Wednesday, June 12, 2013
..... biopsy Wednesday.....
..... I got up this morning and decided since the instruction sheet called for a fast prior to the biopsy that I would just stay in bed and begin writing my paper for Spec Ed. Max is busy working on a project and has gone downstairs. We both just need the time to be alone and to do our own thing. I have been in great spirits all week working with Sara at Fanshawe and gettting the student projects ready to go for the September intake. I have been keeping busy to take my mind off the last biopsy I had, which wasn't too bad but now we are dealling with a lump and its involved nodes that are nestled in amongst a very densely rich venous area and major nerve system.
At 11 am, we decide to head out to the hospital to make it to admitting for 11:30 following the instructions to report in 2 hours prior to the procedure. When we arived in the new patient admitting area, we were told that we did not have to report to them 2 hours prior to the procedure and that we were to go directly to Ultrasound on the 1st floor in D building. I began to wonder, what in fact was accurate on this list of instructions as my hungry tummy snarled at me as we stepped off the elevator in D building. I would soon learn that essentially the only accurate instructions on the appointment sheet were the ones on how to get to the hospital and park. Since we were already there, we might as well sit it out...... that was noon....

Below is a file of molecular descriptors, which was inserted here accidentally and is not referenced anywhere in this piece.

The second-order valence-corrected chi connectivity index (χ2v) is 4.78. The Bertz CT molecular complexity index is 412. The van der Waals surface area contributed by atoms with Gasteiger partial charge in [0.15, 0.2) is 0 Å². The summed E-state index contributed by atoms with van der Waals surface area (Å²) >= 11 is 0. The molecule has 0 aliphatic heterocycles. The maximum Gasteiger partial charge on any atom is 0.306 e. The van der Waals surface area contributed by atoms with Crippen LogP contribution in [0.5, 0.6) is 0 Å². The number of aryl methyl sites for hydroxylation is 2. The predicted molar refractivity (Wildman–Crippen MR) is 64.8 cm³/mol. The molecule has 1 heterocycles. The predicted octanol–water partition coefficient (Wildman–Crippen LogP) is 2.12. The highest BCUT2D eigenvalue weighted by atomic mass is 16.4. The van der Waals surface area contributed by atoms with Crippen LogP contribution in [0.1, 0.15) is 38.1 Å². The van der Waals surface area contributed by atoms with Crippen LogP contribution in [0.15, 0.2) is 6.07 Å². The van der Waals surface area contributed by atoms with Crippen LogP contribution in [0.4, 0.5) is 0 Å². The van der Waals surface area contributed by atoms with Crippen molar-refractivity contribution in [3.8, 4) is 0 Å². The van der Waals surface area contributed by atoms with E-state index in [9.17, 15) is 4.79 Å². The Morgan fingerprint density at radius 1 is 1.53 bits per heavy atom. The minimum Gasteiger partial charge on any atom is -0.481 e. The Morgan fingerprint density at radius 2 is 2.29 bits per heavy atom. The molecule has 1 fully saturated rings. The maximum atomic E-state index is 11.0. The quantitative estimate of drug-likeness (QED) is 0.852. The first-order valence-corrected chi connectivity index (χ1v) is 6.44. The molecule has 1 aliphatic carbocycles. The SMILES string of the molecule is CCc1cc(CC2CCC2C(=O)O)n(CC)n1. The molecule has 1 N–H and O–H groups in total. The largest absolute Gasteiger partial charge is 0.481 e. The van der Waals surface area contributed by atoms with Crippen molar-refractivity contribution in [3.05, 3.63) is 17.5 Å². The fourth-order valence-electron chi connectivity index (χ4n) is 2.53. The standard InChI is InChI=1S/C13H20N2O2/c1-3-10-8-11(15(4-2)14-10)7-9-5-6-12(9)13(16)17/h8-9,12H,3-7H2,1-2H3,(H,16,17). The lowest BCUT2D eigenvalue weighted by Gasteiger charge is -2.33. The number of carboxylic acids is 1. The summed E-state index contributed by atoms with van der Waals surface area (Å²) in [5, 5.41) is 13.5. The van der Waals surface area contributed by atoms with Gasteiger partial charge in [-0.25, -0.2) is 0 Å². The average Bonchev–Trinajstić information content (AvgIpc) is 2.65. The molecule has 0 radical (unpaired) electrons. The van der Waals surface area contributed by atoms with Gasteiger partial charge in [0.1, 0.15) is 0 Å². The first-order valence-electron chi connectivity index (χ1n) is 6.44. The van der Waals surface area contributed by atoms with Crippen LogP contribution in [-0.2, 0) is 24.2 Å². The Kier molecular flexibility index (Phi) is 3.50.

The ultrasound waiting room consists on a small enclave hosting an adult waiting room and a child's waiting room just beyond the main reception desk. It serves both ultrasound and Xray patients and judging by the ebb and flow of incoming.... most of them have been recently served in the emergency room. There are a number of very small children and one little tot whose hands appeared to be awkwardly facing back up along the arm. He was simpering and trying to suck on the fingers of his right hand through the bandages that encased them. This hand too was cantered at an odd angle to his arm. His round eyes rolled in his cute cherubic face and he would begin to simper as he arranged his bandaged fingers to poke away at his eyes. A mother with 3 young boys in tow and a baby in a stroller has manoevered her way through and into the childrens waiting room. Its hosts a beautiful tank in the center of the waiting room with tropical fish. One of them looked remarkably like Dori from Finding Nemo..... I prayed she would forget the trauma executed through the hands of the trio of boys slamming the glass repeatedly. An attractive young woman and her equally attractive mother arrive at the kiosk. She wants to know how long it will be before she can be seen and touches the round of her belly. I see her concerned look and she winces as she takes a seat. Her hand is tapping on her knee likely trying to distract her from her discomfort. Her mother has moved to sit in a chair and promptly removes a book and begins reading. I can hear a small child crying from somewhere withing the back hallways of the xray department. Max has settled in and is working on a project of his own. He is tapping out notes on his iPad, much like I am doing now. There are so many patients moving through this waiting room where I would sit for the better part of 2.5 hours before my number is called.... I wasn't even considering calling bingo..... my humour was waning while my anxiety was increasing.